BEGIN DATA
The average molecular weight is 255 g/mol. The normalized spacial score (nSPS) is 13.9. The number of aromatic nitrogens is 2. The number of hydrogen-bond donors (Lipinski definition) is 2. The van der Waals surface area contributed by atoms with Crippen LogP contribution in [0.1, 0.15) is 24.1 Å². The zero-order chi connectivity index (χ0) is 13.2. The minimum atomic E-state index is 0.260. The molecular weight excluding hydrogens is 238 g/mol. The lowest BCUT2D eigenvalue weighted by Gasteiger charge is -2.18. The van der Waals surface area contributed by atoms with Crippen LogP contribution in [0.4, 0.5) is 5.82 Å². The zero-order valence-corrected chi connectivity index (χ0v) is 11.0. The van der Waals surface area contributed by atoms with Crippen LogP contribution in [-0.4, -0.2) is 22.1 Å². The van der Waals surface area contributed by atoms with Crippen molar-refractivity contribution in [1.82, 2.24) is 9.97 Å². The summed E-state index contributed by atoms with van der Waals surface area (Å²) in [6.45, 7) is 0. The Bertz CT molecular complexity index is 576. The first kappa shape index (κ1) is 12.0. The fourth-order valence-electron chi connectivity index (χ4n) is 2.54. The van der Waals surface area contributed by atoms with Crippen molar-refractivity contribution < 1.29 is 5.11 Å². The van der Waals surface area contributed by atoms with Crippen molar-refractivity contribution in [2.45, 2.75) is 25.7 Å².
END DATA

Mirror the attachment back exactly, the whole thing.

The average molecular weight is 255 g/mol. The normalized spacial score (nSPS) is 13.9. The number of aromatic nitrogens is 2. The number of hydrogen-bond donors (Lipinski definition) is 2. The van der Waals surface area contributed by atoms with Crippen LogP contribution in [0.1, 0.15) is 24.1 Å². The zero-order chi connectivity index (χ0) is 13.2. The minimum atomic E-state index is 0.260. The molecular weight excluding hydrogens is 238 g/mol. The lowest BCUT2D eigenvalue weighted by Gasteiger charge is -2.18. The van der Waals surface area contributed by atoms with Crippen LogP contribution in [0.4, 0.5) is 5.82 Å². The zero-order valence-corrected chi connectivity index (χ0v) is 11.0. The van der Waals surface area contributed by atoms with Crippen LogP contribution in [-0.4, -0.2) is 22.1 Å². The van der Waals surface area contributed by atoms with Crippen molar-refractivity contribution in [1.82, 2.24) is 9.97 Å². The summed E-state index contributed by atoms with van der Waals surface area (Å²) in [6.45, 7) is 0. The Bertz CT molecular complexity index is 576. The first kappa shape index (κ1) is 12.0. The fourth-order valence-electron chi connectivity index (χ4n) is 2.54. The van der Waals surface area contributed by atoms with Crippen molar-refractivity contribution < 1.29 is 5.11 Å². The van der Waals surface area contributed by atoms with Crippen molar-refractivity contribution in [2.45, 2.75) is 25.7 Å².